- essentially-- see for some reason, the Federal reserve
- used repurchase agreements to borrow from someone else.
- It has a little bit of deposits, right?
- And these deposits have actually grown dramatically in
- the past year.
- Has $22 billion of deposits.
- So these are actually deposits that banks are keeping with
- the Federal reserve.
- The U.S. treasury actually keeps some money there.
- Depository institutions have $17 billion-- and actually,
- that's how the Federal reserve traditionally
- has paid its expenses.
- People put deposits with the Federal reserve-- so let's say
- these are deposits from banks.
- It's a very small piece.
- It's like $17 billion.
- These could be deposits from member banks, but the Federal
- reserve does not pay interest in these deposits.
- They don't pay interest on these deposits and then they
- can take these deposits and by treasuries or other securities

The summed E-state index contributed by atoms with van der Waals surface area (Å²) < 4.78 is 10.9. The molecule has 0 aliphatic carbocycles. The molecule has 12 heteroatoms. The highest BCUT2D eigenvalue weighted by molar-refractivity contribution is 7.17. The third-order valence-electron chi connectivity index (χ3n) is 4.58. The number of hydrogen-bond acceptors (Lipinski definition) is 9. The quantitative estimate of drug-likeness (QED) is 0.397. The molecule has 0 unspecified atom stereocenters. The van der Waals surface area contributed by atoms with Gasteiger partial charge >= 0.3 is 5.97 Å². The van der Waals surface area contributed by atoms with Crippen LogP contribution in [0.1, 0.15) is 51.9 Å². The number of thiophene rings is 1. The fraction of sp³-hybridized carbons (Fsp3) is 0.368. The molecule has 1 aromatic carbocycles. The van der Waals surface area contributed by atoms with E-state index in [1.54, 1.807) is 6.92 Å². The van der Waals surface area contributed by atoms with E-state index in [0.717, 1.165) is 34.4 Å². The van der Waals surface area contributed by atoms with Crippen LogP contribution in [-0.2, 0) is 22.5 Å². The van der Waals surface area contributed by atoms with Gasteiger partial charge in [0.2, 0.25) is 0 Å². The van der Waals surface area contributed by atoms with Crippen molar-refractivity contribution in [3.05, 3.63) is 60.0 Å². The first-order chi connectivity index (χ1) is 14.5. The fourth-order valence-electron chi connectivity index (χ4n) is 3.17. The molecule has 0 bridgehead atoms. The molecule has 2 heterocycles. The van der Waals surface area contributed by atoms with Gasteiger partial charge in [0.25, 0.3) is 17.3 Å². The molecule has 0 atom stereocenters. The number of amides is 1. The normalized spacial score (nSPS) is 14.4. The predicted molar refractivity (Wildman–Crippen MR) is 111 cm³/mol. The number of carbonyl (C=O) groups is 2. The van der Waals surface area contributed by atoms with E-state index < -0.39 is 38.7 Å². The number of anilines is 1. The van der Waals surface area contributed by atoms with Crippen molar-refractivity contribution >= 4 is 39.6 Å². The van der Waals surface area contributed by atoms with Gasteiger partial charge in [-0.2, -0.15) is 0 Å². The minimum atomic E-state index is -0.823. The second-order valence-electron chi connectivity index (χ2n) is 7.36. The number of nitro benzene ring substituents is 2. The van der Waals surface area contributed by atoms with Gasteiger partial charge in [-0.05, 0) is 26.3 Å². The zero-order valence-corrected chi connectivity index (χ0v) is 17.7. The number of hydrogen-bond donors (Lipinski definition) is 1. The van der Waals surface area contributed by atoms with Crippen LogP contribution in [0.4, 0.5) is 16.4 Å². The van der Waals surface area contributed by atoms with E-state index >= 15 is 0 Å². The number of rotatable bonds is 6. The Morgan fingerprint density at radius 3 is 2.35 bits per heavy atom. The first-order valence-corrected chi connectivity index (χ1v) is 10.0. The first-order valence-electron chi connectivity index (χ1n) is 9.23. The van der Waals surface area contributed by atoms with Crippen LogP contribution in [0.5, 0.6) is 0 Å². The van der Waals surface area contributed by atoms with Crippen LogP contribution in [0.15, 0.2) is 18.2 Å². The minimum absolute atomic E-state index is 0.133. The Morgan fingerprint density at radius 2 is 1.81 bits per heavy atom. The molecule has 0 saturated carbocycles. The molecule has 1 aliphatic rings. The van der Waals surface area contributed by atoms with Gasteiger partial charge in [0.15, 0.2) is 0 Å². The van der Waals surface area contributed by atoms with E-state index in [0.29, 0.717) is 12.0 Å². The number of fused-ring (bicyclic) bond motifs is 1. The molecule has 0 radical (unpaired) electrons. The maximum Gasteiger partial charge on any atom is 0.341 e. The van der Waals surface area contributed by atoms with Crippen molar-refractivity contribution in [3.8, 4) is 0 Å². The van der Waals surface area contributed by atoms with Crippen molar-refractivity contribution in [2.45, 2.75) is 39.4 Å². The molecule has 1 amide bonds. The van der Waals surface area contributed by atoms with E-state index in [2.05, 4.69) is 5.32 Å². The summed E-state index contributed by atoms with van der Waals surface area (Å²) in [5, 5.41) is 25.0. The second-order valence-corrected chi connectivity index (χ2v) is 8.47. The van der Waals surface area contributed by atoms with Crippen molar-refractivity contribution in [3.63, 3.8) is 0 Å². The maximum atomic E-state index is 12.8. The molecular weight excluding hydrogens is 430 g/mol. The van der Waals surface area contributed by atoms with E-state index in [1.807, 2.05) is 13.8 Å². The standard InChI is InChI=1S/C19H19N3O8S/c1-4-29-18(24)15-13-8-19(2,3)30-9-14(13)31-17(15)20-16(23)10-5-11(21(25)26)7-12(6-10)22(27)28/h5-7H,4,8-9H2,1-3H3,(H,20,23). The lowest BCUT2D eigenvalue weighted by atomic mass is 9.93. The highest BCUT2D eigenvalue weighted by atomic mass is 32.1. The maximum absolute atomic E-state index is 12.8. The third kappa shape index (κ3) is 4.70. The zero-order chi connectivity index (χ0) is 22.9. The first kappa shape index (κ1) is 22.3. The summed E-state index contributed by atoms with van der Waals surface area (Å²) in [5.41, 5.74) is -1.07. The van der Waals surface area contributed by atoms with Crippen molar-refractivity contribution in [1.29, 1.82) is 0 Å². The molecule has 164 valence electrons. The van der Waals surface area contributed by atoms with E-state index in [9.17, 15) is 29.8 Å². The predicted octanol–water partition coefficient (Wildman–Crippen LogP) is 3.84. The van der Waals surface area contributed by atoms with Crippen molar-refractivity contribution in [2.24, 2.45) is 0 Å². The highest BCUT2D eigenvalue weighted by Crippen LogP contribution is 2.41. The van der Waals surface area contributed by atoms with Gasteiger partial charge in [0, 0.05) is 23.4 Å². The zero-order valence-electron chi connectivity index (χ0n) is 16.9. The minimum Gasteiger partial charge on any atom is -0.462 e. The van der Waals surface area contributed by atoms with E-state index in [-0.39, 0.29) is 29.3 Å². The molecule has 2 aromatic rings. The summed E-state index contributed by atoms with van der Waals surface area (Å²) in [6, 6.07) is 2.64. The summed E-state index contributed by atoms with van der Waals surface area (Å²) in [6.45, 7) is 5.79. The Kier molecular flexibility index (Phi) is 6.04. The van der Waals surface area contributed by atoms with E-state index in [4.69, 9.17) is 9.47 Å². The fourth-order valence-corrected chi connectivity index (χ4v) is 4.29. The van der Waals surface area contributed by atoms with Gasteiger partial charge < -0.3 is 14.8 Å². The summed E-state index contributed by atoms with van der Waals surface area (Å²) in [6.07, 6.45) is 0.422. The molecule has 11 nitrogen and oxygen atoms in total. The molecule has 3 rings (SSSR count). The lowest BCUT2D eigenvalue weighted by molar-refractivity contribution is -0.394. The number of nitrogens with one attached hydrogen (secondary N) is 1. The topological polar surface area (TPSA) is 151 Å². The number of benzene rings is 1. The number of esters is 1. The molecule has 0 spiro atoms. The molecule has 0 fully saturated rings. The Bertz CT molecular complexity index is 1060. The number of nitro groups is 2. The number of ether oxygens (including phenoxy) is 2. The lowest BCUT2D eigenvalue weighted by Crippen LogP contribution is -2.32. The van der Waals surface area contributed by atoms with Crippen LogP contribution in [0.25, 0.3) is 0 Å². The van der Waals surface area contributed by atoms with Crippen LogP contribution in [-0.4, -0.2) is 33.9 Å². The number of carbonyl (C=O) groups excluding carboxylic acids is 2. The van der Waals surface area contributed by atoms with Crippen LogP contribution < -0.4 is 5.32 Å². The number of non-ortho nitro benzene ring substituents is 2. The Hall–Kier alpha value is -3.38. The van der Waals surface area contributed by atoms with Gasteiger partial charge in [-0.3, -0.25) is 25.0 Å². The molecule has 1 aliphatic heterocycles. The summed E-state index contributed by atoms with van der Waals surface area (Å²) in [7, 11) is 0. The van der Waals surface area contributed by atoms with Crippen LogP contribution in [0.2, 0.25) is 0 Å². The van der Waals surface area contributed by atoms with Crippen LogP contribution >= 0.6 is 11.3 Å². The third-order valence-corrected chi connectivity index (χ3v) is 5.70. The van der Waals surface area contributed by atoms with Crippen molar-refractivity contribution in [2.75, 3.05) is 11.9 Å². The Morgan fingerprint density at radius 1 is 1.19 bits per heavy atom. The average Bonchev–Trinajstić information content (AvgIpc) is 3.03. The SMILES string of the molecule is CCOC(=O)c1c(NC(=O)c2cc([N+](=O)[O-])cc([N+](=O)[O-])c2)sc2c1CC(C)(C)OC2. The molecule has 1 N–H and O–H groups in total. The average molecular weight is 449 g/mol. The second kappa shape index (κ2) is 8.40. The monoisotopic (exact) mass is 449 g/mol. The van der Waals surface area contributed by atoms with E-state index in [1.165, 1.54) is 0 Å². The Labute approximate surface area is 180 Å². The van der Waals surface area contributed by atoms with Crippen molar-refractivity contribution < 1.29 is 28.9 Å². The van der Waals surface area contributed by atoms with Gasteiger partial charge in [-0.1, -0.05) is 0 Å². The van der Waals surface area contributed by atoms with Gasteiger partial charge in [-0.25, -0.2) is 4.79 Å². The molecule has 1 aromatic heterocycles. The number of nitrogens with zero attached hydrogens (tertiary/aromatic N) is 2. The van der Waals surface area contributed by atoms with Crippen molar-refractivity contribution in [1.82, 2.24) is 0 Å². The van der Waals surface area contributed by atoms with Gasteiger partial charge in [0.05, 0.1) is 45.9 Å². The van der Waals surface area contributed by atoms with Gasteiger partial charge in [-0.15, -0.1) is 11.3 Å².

- and get interest on them.
- So they're essentially getting free interest and that's what
- they used actually to fund their operations.
- Any excess after funding their operations goes back to the
- U.S. Treasury so it's not like Ben Bernanke can fly around or
- drive a Bentley or something.
- And then I don't know what this is-- foreign official--
- these are nothing items. So the bulk of it is money that
- had been printed and that's a liability of the Federal
- reserve now.
- And then there's a little bit of deposits from depository
- And the treasury has kept some money with the
- Federal reserve as well.
- And then everything left over is the equity.
- Anyway, I thought that would be pretty neat to see that you
- can actually look at what the Federal reserve's balance
- sheet is right now.
- You can actually just do a web search for it.
- You'll find it in a bunch of different sources.
- And you can actually analyze it.
- You now have the tools to look at that and make sense of it.
- And what's even more interesting is to compare this
- balance sheet with the current Federal reserve balance sheet
- and then you can know everything that
- they've been up to.